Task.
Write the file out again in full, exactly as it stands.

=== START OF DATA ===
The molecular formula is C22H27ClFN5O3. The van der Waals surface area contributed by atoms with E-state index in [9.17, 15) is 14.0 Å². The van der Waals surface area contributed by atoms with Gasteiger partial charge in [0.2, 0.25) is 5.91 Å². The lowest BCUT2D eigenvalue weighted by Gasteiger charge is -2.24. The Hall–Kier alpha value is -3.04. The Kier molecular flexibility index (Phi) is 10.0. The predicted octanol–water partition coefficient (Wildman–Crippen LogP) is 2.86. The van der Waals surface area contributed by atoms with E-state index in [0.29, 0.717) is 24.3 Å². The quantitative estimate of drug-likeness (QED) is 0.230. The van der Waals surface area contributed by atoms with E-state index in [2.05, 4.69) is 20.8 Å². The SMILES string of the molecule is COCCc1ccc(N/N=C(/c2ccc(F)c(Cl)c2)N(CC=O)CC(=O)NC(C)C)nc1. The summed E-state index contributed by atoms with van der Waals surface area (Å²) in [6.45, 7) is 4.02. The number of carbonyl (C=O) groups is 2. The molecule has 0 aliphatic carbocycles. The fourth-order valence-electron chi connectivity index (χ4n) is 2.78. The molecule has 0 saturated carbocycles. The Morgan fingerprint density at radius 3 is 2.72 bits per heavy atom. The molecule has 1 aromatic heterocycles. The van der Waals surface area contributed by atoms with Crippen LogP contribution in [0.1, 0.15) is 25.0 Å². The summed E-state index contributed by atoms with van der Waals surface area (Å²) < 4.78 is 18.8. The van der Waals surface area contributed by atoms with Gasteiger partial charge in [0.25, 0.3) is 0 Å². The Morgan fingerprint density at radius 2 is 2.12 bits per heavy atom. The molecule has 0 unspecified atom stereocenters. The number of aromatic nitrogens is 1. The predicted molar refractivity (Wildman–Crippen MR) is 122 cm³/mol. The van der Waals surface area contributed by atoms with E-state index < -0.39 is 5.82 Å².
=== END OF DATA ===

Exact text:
The molecular formula is C22H27ClFN5O3. The van der Waals surface area contributed by atoms with E-state index in [9.17, 15) is 14.0 Å². The van der Waals surface area contributed by atoms with Gasteiger partial charge in [0.2, 0.25) is 5.91 Å². The lowest BCUT2D eigenvalue weighted by Gasteiger charge is -2.24. The Hall–Kier alpha value is -3.04. The Kier molecular flexibility index (Phi) is 10.0. The predicted octanol–water partition coefficient (Wildman–Crippen LogP) is 2.86. The van der Waals surface area contributed by atoms with E-state index in [0.29, 0.717) is 24.3 Å². The quantitative estimate of drug-likeness (QED) is 0.230. The van der Waals surface area contributed by atoms with E-state index in [2.05, 4.69) is 20.8 Å². The SMILES string of the molecule is COCCc1ccc(N/N=C(/c2ccc(F)c(Cl)c2)N(CC=O)CC(=O)NC(C)C)nc1. The summed E-state index contributed by atoms with van der Waals surface area (Å²) in [6.45, 7) is 4.02. The number of carbonyl (C=O) groups is 2. The molecule has 0 aliphatic carbocycles. The fourth-order valence-electron chi connectivity index (χ4n) is 2.78. The molecule has 0 saturated carbocycles. The Morgan fingerprint density at radius 3 is 2.72 bits per heavy atom. The molecule has 1 aromatic heterocycles. The van der Waals surface area contributed by atoms with Crippen LogP contribution in [0.1, 0.15) is 25.0 Å². The summed E-state index contributed by atoms with van der Waals surface area (Å²) < 4.78 is 18.8. The van der Waals surface area contributed by atoms with Gasteiger partial charge in [0.25, 0.3) is 0 Å². The Morgan fingerprint density at radius 2 is 2.12 bits per heavy atom. The molecule has 0 unspecified atom stereocenters. The number of aromatic nitrogens is 1. The predicted molar refractivity (Wildman–Crippen MR) is 122 cm³/mol. The van der Waals surface area contributed by atoms with E-state index < -0.39 is 5.82 Å².